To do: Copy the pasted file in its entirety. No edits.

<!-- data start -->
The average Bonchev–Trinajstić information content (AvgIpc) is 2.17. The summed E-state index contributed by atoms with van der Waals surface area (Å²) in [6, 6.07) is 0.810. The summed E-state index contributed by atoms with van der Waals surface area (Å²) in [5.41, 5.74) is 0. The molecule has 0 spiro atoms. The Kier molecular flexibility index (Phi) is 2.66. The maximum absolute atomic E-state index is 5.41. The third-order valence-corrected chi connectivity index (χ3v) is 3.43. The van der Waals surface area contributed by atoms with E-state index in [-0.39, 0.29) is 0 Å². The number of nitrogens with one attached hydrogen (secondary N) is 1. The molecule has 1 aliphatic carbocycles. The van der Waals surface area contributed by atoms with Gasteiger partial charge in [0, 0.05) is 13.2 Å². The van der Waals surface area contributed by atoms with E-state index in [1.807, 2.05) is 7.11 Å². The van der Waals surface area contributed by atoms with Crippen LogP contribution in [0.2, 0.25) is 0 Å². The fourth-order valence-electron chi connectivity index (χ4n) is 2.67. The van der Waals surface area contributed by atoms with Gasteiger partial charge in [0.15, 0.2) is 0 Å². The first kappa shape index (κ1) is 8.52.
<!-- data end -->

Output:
The average Bonchev–Trinajstić information content (AvgIpc) is 2.17. The summed E-state index contributed by atoms with van der Waals surface area (Å²) in [6, 6.07) is 0.810. The summed E-state index contributed by atoms with van der Waals surface area (Å²) in [5.41, 5.74) is 0. The molecule has 0 spiro atoms. The Kier molecular flexibility index (Phi) is 2.66. The maximum absolute atomic E-state index is 5.41. The third-order valence-corrected chi connectivity index (χ3v) is 3.43. The van der Waals surface area contributed by atoms with E-state index in [-0.39, 0.29) is 0 Å². The number of nitrogens with one attached hydrogen (secondary N) is 1. The molecule has 1 aliphatic carbocycles. The van der Waals surface area contributed by atoms with Gasteiger partial charge in [0, 0.05) is 13.2 Å². The van der Waals surface area contributed by atoms with E-state index in [1.807, 2.05) is 7.11 Å². The van der Waals surface area contributed by atoms with Crippen LogP contribution in [0.2, 0.25) is 0 Å². The fourth-order valence-electron chi connectivity index (χ4n) is 2.67. The van der Waals surface area contributed by atoms with Gasteiger partial charge in [0.15, 0.2) is 0 Å². The first kappa shape index (κ1) is 8.52.